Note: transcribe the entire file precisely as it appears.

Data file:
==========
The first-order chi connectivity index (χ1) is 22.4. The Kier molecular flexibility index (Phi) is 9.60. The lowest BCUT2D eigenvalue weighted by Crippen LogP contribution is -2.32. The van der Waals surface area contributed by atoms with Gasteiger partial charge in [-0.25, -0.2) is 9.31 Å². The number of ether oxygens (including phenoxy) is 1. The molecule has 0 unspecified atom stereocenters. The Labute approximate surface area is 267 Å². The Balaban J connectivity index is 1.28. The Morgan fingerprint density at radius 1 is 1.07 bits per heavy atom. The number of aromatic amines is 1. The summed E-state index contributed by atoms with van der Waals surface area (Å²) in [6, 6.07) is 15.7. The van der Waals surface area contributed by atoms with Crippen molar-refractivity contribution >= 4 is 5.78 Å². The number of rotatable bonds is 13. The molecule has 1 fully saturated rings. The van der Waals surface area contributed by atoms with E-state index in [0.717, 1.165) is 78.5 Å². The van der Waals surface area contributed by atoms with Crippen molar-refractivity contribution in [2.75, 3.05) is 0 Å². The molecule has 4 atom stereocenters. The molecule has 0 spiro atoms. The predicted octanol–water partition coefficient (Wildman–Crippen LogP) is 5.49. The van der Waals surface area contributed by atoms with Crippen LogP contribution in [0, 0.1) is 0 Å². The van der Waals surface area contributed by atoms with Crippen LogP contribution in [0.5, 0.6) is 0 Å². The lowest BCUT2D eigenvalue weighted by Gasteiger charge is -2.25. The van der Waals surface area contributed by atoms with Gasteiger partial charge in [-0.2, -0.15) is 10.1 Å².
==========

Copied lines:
The first-order chi connectivity index (χ1) is 22.4. The Kier molecular flexibility index (Phi) is 9.60. The lowest BCUT2D eigenvalue weighted by Crippen LogP contribution is -2.32. The van der Waals surface area contributed by atoms with Gasteiger partial charge in [-0.25, -0.2) is 9.31 Å². The number of ether oxygens (including phenoxy) is 1. The molecule has 0 unspecified atom stereocenters. The Labute approximate surface area is 267 Å². The Balaban J connectivity index is 1.28. The Morgan fingerprint density at radius 1 is 1.07 bits per heavy atom. The number of aromatic amines is 1. The summed E-state index contributed by atoms with van der Waals surface area (Å²) in [6, 6.07) is 15.7. The van der Waals surface area contributed by atoms with Crippen molar-refractivity contribution >= 4 is 5.78 Å². The number of rotatable bonds is 13. The molecule has 1 fully saturated rings. The van der Waals surface area contributed by atoms with E-state index in [0.717, 1.165) is 78.5 Å². The van der Waals surface area contributed by atoms with Crippen molar-refractivity contribution in [2.75, 3.05) is 0 Å². The molecule has 4 atom stereocenters. The molecule has 0 spiro atoms. The predicted octanol–water partition coefficient (Wildman–Crippen LogP) is 5.49. The van der Waals surface area contributed by atoms with Crippen LogP contribution in [0, 0.1) is 0 Å². The van der Waals surface area contributed by atoms with Crippen LogP contribution in [0.5, 0.6) is 0 Å². The lowest BCUT2D eigenvalue weighted by Gasteiger charge is -2.25. The van der Waals surface area contributed by atoms with Gasteiger partial charge in [-0.2, -0.15) is 10.1 Å².